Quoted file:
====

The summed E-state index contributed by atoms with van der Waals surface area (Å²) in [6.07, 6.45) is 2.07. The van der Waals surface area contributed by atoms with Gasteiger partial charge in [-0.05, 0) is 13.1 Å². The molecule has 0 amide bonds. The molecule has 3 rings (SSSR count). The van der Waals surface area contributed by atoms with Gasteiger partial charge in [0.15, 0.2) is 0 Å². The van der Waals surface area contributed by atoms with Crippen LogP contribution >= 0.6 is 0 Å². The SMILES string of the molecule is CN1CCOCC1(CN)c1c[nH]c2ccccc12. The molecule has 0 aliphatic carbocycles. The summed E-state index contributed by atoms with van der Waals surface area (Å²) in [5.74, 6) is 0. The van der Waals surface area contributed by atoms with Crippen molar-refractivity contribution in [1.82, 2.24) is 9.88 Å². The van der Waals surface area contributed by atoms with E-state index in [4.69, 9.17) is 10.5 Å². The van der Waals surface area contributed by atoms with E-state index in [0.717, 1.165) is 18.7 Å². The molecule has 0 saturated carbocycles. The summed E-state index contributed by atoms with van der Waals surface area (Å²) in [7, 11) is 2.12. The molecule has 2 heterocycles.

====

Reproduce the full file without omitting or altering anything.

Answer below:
The summed E-state index contributed by atoms with van der Waals surface area (Å²) in [6.07, 6.45) is 2.07. The van der Waals surface area contributed by atoms with Gasteiger partial charge in [-0.05, 0) is 13.1 Å². The molecule has 0 amide bonds. The molecule has 3 rings (SSSR count). The van der Waals surface area contributed by atoms with Gasteiger partial charge in [0.15, 0.2) is 0 Å². The van der Waals surface area contributed by atoms with Crippen LogP contribution >= 0.6 is 0 Å². The SMILES string of the molecule is CN1CCOCC1(CN)c1c[nH]c2ccccc12. The molecule has 0 aliphatic carbocycles. The summed E-state index contributed by atoms with van der Waals surface area (Å²) in [5.74, 6) is 0. The van der Waals surface area contributed by atoms with Crippen molar-refractivity contribution in [1.82, 2.24) is 9.88 Å². The van der Waals surface area contributed by atoms with E-state index in [4.69, 9.17) is 10.5 Å². The van der Waals surface area contributed by atoms with E-state index in [0.717, 1.165) is 18.7 Å². The molecule has 0 saturated carbocycles. The summed E-state index contributed by atoms with van der Waals surface area (Å²) in [7, 11) is 2.12. The molecule has 2 heterocycles.